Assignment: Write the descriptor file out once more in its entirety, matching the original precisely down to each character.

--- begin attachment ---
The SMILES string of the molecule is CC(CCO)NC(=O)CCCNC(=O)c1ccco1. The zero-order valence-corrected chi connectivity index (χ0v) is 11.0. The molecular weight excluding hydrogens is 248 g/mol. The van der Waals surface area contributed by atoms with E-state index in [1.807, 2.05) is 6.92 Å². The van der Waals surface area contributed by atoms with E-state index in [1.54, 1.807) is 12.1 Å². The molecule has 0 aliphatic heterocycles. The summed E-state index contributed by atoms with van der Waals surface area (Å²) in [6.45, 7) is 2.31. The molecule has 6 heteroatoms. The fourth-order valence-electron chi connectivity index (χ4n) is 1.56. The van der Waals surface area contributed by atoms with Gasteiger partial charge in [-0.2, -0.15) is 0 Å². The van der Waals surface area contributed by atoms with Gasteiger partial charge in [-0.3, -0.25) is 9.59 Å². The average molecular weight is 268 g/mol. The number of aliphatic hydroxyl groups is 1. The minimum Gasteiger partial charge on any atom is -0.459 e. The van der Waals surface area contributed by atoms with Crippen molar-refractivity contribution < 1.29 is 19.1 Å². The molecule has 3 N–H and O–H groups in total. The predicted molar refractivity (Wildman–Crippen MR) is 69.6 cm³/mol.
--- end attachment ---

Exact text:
The SMILES string of the molecule is CC(CCO)NC(=O)CCCNC(=O)c1ccco1. The zero-order valence-corrected chi connectivity index (χ0v) is 11.0. The molecular weight excluding hydrogens is 248 g/mol. The van der Waals surface area contributed by atoms with E-state index in [1.807, 2.05) is 6.92 Å². The van der Waals surface area contributed by atoms with E-state index in [1.54, 1.807) is 12.1 Å². The molecule has 0 aliphatic heterocycles. The summed E-state index contributed by atoms with van der Waals surface area (Å²) in [6.45, 7) is 2.31. The molecule has 6 heteroatoms. The fourth-order valence-electron chi connectivity index (χ4n) is 1.56. The van der Waals surface area contributed by atoms with Gasteiger partial charge in [-0.2, -0.15) is 0 Å². The van der Waals surface area contributed by atoms with Gasteiger partial charge in [-0.3, -0.25) is 9.59 Å². The average molecular weight is 268 g/mol. The number of aliphatic hydroxyl groups is 1. The minimum Gasteiger partial charge on any atom is -0.459 e. The van der Waals surface area contributed by atoms with Crippen molar-refractivity contribution < 1.29 is 19.1 Å². The molecule has 3 N–H and O–H groups in total. The predicted molar refractivity (Wildman–Crippen MR) is 69.6 cm³/mol.